Their research included analysis of the crystal structure of the LSD1-CoREST complex bound to SNAIL1 as determined from X-ray diffraction experiments. This snapshot demonstrated that the LSD1-CoRest complex tightly binds to a region of the SNAIL1 molecule that closely resembles the N-terminal tail of histone effectively mimicking the active site on this histone. The structure has been made publicly available in the Protein Data Bank.

“What this shows is how LSD1 recognizes and discriminates specific proteins in a crowded cell environment, and why the LSD1 complex is drawn to SNAIL 1,” said Andrea Mattevi, a researcher from the Department of Genetics and Microbiology at the University of Pavia, and the study’s principal investigator.

Though insightful, X-ray structures offer only a static view of molecular activity at a given moment. To learn more about the interaction of the enzyme complex and its target over time, scientists work with molecular dynamics software that simulate how proteins wiggle, weave and gyrate over time. Such is the complexity of the calculations needed for these simulations that researchers often turn to supercomputers.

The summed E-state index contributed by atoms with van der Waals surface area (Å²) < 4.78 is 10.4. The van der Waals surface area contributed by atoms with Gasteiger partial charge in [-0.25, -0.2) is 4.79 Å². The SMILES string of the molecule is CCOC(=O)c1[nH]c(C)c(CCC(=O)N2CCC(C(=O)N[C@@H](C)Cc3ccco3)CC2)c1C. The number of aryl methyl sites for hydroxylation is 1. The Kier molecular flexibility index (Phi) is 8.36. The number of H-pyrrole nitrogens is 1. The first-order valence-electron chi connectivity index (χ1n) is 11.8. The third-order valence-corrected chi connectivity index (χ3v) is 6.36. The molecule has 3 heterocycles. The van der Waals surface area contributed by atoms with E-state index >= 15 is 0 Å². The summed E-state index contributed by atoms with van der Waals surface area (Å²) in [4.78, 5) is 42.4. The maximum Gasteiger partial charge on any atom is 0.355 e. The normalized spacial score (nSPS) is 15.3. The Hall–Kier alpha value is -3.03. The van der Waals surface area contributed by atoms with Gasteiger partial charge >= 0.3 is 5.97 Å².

“Experiments captured a key molecular-level photograph of this process from which computer simulations were initiated providing a movie on the nanosecond timescale,” added Baron. “For example, molecular films like these allow us to predict the routes of individual oxygen molecules to the reactive site of LSD1.”